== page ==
For many people looking for ways to treat illness or disease, the first thought is to pop a pill. Taking medication is a reactive approach to disease. But Eric Marcotulli, CEO of Elysium Health, says science is now revealing ways that a proactive approach can stave off disease and bodily decline.
Elysium, a New York-based startup developing health supplements, has turned its scientific study of the aging process into a pill that supports the health of the human body’s cells. Now the company has its eyes on bringing that science into a wider range of applications aimed at promoting healthy bodily function that could help prevent disease rather than treating it.
“Our biologies are natural things, that’s what’s degrading over time,” Marcotulli says. “Natural interventions and natural molecules are likely the things to be most effective.”
Elysium now has $20 million in new funding to expand its natural products research. General Catalyst led the Series B round and was joined by Breyer Capital, Morningside Ventures, and Sound Ventures. Marcotulli declined to say how much the company had raised previously. Earlier investors in Elysium include Jim Manzi, the chairman of Thermo Fisher Scientific and former chairman, president, and CEO of Lotus Development Corp.; biotech venture capitalist Robert Nelsen; and entrepreneur Matthew Mullenweg.
The funding will support a marketing push behind the company’s first product, a supplement pill called Basis. The capital will also support research and clinical testing for additional products that could have potential applications in brain, skin, and structural health (muscles, joints, bones). Marcotulli gave no timeline for when these products could become available, but he says each one will be backed by science and clinical testing. Though Basis launched in early 2015, initial clinical trial results are just now coming to light.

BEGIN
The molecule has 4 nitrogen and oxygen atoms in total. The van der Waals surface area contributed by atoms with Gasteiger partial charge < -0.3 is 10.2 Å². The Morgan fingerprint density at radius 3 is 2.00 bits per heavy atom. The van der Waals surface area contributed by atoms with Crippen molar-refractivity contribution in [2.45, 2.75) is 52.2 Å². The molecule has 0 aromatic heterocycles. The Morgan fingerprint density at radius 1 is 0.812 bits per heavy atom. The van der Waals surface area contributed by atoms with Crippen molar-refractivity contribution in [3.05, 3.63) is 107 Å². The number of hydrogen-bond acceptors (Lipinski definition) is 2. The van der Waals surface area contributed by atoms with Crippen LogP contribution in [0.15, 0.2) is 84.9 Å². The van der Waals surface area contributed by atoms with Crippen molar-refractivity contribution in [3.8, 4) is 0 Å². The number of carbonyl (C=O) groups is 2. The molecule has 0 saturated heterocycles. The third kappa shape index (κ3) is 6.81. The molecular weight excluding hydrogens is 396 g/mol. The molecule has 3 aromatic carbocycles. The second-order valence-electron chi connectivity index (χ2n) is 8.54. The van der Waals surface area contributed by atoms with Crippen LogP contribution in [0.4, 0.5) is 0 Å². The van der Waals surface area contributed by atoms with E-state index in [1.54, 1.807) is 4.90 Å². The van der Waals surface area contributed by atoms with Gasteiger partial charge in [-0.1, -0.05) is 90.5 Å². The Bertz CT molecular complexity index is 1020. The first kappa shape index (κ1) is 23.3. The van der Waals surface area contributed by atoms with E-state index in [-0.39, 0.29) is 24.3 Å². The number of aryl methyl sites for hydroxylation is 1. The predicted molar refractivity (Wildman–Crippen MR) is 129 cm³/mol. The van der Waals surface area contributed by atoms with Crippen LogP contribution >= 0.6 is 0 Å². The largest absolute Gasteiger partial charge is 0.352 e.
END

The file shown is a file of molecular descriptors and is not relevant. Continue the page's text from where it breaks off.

The science behind Basis was developed from the work of Leonard Guarente, a professor of biology at MIT. His research discovered the role that a protein called sirtuin plays in cellular health. In order to work, sirtuins require a co-enzyme called NAD+, says Guarente, the chief scientific officer and co-founder of Elysium. But NAD+ levels decline during aging, which leads to sirtuins becoming inactive. This inactivity affects cellular processes for metabolism and making energy.
“When NAD+ levels drop, things stop working well inside of cells,” Guarente says.
Basis contains two natural ingredients that together support NAD+ production. The first is nicotinamide riboside, or NR, a molecule that is found in milk. The second is pterostilbene, or PT, which is found in blueberries. PT is closely related to … Next Page »